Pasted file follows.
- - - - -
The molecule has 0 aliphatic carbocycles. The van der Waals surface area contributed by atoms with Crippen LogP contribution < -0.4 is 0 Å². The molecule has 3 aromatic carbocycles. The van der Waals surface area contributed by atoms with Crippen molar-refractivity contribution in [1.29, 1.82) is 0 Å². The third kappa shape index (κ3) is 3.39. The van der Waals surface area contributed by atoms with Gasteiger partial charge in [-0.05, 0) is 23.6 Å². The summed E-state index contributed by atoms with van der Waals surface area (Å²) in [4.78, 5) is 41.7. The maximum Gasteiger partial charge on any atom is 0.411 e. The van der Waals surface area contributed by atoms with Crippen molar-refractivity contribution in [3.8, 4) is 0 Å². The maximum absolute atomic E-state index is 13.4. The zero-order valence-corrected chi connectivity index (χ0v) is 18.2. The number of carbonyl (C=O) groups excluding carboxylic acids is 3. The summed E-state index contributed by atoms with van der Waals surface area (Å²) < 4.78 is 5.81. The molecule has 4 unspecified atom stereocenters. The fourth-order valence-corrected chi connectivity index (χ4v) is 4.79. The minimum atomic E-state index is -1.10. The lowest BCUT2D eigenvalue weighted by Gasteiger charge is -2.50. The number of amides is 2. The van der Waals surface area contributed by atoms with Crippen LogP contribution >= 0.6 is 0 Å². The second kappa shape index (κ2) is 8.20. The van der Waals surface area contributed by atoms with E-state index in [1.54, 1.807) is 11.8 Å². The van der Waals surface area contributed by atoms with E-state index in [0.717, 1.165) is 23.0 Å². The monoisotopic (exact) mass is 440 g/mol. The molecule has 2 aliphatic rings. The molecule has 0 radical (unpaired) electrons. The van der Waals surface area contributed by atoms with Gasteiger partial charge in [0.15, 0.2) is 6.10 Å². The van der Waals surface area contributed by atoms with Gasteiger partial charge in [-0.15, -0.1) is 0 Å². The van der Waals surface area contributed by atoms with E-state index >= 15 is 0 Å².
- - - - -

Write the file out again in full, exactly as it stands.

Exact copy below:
The molecule has 0 aliphatic carbocycles. The van der Waals surface area contributed by atoms with Crippen LogP contribution < -0.4 is 0 Å². The molecule has 3 aromatic carbocycles. The van der Waals surface area contributed by atoms with Crippen molar-refractivity contribution in [1.29, 1.82) is 0 Å². The third kappa shape index (κ3) is 3.39. The van der Waals surface area contributed by atoms with Gasteiger partial charge in [-0.05, 0) is 23.6 Å². The summed E-state index contributed by atoms with van der Waals surface area (Å²) in [4.78, 5) is 41.7. The maximum Gasteiger partial charge on any atom is 0.411 e. The van der Waals surface area contributed by atoms with Crippen molar-refractivity contribution in [3.8, 4) is 0 Å². The maximum absolute atomic E-state index is 13.4. The zero-order valence-corrected chi connectivity index (χ0v) is 18.2. The number of carbonyl (C=O) groups excluding carboxylic acids is 3. The summed E-state index contributed by atoms with van der Waals surface area (Å²) < 4.78 is 5.81. The molecule has 4 unspecified atom stereocenters. The fourth-order valence-corrected chi connectivity index (χ4v) is 4.79. The minimum atomic E-state index is -1.10. The lowest BCUT2D eigenvalue weighted by Gasteiger charge is -2.50. The number of amides is 2. The van der Waals surface area contributed by atoms with Crippen LogP contribution >= 0.6 is 0 Å². The second kappa shape index (κ2) is 8.20. The van der Waals surface area contributed by atoms with E-state index in [1.54, 1.807) is 11.8 Å². The van der Waals surface area contributed by atoms with E-state index in [0.717, 1.165) is 23.0 Å². The monoisotopic (exact) mass is 440 g/mol. The molecule has 2 aliphatic rings. The molecule has 0 radical (unpaired) electrons. The van der Waals surface area contributed by atoms with Gasteiger partial charge in [0.15, 0.2) is 6.10 Å². The van der Waals surface area contributed by atoms with Gasteiger partial charge in [-0.15, -0.1) is 0 Å². The van der Waals surface area contributed by atoms with E-state index >= 15 is 0 Å².